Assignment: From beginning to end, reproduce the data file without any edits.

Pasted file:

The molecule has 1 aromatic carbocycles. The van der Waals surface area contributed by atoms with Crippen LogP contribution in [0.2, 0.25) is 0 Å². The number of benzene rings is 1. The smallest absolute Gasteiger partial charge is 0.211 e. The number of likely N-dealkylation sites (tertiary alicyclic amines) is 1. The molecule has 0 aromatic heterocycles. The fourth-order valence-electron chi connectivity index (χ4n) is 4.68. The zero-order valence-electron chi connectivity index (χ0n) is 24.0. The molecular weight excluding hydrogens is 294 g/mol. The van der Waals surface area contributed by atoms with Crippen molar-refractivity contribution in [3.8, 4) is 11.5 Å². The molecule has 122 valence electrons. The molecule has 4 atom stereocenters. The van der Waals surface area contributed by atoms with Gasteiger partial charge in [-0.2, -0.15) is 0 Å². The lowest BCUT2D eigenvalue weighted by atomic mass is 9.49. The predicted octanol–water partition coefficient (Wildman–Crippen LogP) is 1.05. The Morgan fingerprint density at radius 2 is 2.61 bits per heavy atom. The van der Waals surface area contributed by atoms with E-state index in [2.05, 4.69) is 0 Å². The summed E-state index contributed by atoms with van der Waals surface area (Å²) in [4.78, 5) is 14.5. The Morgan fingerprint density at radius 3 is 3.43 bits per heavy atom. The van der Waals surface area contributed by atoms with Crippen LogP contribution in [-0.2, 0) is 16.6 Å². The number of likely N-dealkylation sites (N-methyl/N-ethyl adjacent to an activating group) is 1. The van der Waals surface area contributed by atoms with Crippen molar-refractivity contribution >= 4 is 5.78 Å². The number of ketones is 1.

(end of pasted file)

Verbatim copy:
The molecule has 1 aromatic carbocycles. The van der Waals surface area contributed by atoms with Crippen LogP contribution in [0.2, 0.25) is 0 Å². The number of benzene rings is 1. The smallest absolute Gasteiger partial charge is 0.211 e. The number of likely N-dealkylation sites (tertiary alicyclic amines) is 1. The molecule has 0 aromatic heterocycles. The fourth-order valence-electron chi connectivity index (χ4n) is 4.68. The zero-order valence-electron chi connectivity index (χ0n) is 24.0. The molecular weight excluding hydrogens is 294 g/mol. The van der Waals surface area contributed by atoms with Crippen molar-refractivity contribution in [3.8, 4) is 11.5 Å². The molecule has 122 valence electrons. The molecule has 4 atom stereocenters. The van der Waals surface area contributed by atoms with Gasteiger partial charge in [-0.2, -0.15) is 0 Å². The lowest BCUT2D eigenvalue weighted by atomic mass is 9.49. The predicted octanol–water partition coefficient (Wildman–Crippen LogP) is 1.05. The Morgan fingerprint density at radius 2 is 2.61 bits per heavy atom. The van der Waals surface area contributed by atoms with E-state index in [2.05, 4.69) is 0 Å². The summed E-state index contributed by atoms with van der Waals surface area (Å²) in [4.78, 5) is 14.5. The Morgan fingerprint density at radius 3 is 3.43 bits per heavy atom. The van der Waals surface area contributed by atoms with Crippen LogP contribution in [-0.2, 0) is 16.6 Å². The number of likely N-dealkylation sites (N-methyl/N-ethyl adjacent to an activating group) is 1. The van der Waals surface area contributed by atoms with Crippen molar-refractivity contribution >= 4 is 5.78 Å². The number of ketones is 1.